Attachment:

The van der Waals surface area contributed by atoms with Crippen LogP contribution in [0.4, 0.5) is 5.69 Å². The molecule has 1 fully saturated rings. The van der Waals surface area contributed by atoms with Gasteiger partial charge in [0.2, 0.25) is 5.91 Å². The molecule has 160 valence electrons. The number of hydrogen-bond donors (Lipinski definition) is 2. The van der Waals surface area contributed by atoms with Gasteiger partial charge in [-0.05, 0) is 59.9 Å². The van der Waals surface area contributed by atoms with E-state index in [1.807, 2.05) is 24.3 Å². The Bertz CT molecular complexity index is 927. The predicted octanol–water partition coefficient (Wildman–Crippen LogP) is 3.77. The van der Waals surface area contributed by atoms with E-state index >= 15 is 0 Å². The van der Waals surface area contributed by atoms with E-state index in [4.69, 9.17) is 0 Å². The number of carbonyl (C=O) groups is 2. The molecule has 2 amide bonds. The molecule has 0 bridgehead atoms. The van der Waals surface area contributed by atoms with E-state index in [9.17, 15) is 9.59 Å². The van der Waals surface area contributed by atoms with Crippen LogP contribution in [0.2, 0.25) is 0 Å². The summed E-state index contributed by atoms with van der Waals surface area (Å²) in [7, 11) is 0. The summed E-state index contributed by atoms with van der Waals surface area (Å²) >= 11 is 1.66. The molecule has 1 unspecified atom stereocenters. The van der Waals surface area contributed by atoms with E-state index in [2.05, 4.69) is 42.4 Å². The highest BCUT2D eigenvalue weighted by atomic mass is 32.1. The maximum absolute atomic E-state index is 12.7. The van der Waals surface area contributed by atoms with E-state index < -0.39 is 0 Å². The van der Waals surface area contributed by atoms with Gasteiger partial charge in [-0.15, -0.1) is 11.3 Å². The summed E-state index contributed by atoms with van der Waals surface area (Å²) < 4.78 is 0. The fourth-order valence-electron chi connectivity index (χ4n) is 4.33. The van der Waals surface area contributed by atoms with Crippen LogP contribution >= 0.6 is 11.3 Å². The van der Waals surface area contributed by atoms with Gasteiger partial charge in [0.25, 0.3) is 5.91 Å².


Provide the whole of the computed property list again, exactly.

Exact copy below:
The van der Waals surface area contributed by atoms with Crippen LogP contribution in [0.4, 0.5) is 5.69 Å². The molecule has 1 fully saturated rings. The van der Waals surface area contributed by atoms with Gasteiger partial charge in [0.2, 0.25) is 5.91 Å². The molecule has 160 valence electrons. The number of hydrogen-bond donors (Lipinski definition) is 2. The van der Waals surface area contributed by atoms with Gasteiger partial charge in [-0.05, 0) is 59.9 Å². The van der Waals surface area contributed by atoms with E-state index in [1.807, 2.05) is 24.3 Å². The Bertz CT molecular complexity index is 927. The predicted octanol–water partition coefficient (Wildman–Crippen LogP) is 3.77. The van der Waals surface area contributed by atoms with E-state index >= 15 is 0 Å². The van der Waals surface area contributed by atoms with E-state index in [4.69, 9.17) is 0 Å². The number of carbonyl (C=O) groups is 2. The molecule has 2 amide bonds. The molecule has 0 bridgehead atoms. The van der Waals surface area contributed by atoms with E-state index in [9.17, 15) is 9.59 Å². The van der Waals surface area contributed by atoms with Crippen LogP contribution in [0.2, 0.25) is 0 Å². The summed E-state index contributed by atoms with van der Waals surface area (Å²) in [7, 11) is 0. The summed E-state index contributed by atoms with van der Waals surface area (Å²) >= 11 is 1.66. The molecule has 1 unspecified atom stereocenters. The van der Waals surface area contributed by atoms with E-state index in [2.05, 4.69) is 42.4 Å². The highest BCUT2D eigenvalue weighted by atomic mass is 32.1. The maximum absolute atomic E-state index is 12.7. The van der Waals surface area contributed by atoms with E-state index < -0.39 is 0 Å². The van der Waals surface area contributed by atoms with Gasteiger partial charge in [-0.15, -0.1) is 11.3 Å². The summed E-state index contributed by atoms with van der Waals surface area (Å²) < 4.78 is 0. The fourth-order valence-electron chi connectivity index (χ4n) is 4.33. The van der Waals surface area contributed by atoms with Crippen LogP contribution >= 0.6 is 11.3 Å². The van der Waals surface area contributed by atoms with Gasteiger partial charge in [0.25, 0.3) is 5.91 Å².